So half of the mothers agreed that these are barriers to try sleep training. And two of these, like the one where they don't have enough energy and the other one that it would disturb their sleep is a very valid reason because usually when you try sleep training first sleep gets worse, because the baby will not be able to fall asleep with the usual methods, the baby has to learn something new, so that means that first you and the baby will get less sleep. And most of the other reasons are concerning other people. These are about the fear that sleep training would mean a lot of crying, and it would disturb other people, neighbors, others at home or other kids.

Okay. But when the researchers tried to predict from these factors or these barriers who didn't try sleep training, they found that these barriers were not predictive, meaning that the answers to these questions were not enough to predict whether a mom would try sleep training.

But they have found other factors! And these were lack of familiarity with sleep training, negative cognitions and beliefs about sleep training and the perception that a child's sleep is not problematic. So more specifically, 55% of moms who did not try sleep training were unfamiliar with it. And it makes a lot of sense. Of course, if you don't know about it, you can't try it. 40% believed that sleep training causes attachment and emotional problems. However, the scientific literature doesn't support this misbelief. But those, who believed that it is important for an infant to self-soothe, those were more likely to... to try sleep training, and this is also for obvious reasons. And the last reason is that many of the mothers whose child had a sleep difficulty, or problematic sleep, according to the scientific definition, they don't perceive their child's sleep as problematic. So of course, if you don't perceive it as problematic, then you don't want to fix it, right? So of those who had not tried sleep training, only 19% reported that their child's sleep was problematic by their own subjective definition. But 44% had sleep problems when the researchers analyzed their children's sleep patterns.

Okay. So to sum up this research I think there were several very interesting facts and numbers in this research. So about half of the children have sleep problems, but only 22% of moms perceived their child's sleep as problematic. So less than half! I think this contradiction could come from the fact that many moms wear sleep deprivation as a badge of honor. So they don't want to complain about their child's sleep. They don't want to see it as problematic, because they take pride in their night parenting, basically. And I think it's beautiful. I think it's, it's an, it's a, it's a wonderful thing, but also it means that if you are unsure, if you feel that you are not coping well enough, it could be because you have a problem. It could be that you don't perceive it as a problem, but it doesn't mean that it cannot be improved.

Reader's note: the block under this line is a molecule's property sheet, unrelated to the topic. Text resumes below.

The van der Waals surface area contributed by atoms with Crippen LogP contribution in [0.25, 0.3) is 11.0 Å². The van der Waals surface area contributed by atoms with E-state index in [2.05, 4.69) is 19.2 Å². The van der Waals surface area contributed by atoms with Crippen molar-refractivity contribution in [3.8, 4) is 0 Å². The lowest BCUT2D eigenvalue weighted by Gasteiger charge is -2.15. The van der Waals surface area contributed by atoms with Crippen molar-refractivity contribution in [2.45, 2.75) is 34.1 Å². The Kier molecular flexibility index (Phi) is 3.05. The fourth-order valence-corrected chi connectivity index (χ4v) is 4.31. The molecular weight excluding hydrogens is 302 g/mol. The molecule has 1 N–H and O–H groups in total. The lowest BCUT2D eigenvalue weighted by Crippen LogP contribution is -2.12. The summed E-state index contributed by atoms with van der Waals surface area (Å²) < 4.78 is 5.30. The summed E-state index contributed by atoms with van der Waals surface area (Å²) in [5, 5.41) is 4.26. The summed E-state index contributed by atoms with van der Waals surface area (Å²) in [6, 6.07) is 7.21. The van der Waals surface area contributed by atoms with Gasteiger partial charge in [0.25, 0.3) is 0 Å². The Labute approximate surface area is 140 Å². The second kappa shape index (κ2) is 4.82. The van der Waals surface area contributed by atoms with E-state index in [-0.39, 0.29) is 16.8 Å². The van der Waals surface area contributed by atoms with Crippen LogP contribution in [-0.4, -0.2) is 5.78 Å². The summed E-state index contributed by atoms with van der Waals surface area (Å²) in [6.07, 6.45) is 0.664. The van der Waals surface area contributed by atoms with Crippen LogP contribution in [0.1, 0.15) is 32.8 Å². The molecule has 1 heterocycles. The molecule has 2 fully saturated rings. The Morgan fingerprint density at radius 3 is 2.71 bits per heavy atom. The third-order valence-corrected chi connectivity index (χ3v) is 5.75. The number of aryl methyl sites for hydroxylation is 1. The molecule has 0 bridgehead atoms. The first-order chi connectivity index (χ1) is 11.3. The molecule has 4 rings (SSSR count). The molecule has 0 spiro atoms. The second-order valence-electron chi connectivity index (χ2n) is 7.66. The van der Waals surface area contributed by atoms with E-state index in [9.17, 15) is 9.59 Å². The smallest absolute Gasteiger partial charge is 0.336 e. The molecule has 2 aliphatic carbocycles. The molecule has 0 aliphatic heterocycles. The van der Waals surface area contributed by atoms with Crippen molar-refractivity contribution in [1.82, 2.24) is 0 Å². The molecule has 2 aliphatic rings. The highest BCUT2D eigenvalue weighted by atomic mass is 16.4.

Okay. Another interesting fact is that one third of moms try sleep training, and most of them find it helpful. So for me, this means that more moms could try sleep training and also that most find it helpful. But unfortunately we don't know that those who stop it early, why, why they stop it. So that for me, that would be an interesting research question. And the main reasons for not trying sleep training is unfamiliarity and misconceptions about sleep training and not finding their child's sleep problematic. So for me, the takeaway is that if we want to have more families [to try sleep training], we should educate mothers about the benefits of sleep training, and also do some myth busting about its negative effects, because these are the two important modifiable factors that influence whether moms try sleep training.

And for you dear listener, the takeaway is that you might perceive that your child doesn't have a sleep problem, and if you are coping well, then it is great. Just do whatever you did before! But if you don't, then it's worth checking whether your child has a sleep problem. Because if you see that your child doesn't have a sleep problem, even in this case, you both, you and your child and the whole family might benefit from sleep training and sleep coaching in general.

So if you want to check whether there's room for improvement, consider the three rule of threes that these researchers used for assessing sleep problems. So these are the following: If your child takes more than 30 minutes to fall asleep, then it might be worthwhile to try sleep training. If your child spends more than 30 minutes awake in the middle of the night. And if your child wakes up more than three nights a week in the middle of the night. So these are the three things that signify a sleep difficulty. And if your child has a sleep difficulty, then there is room for improvement and you both might benefit from sleep training.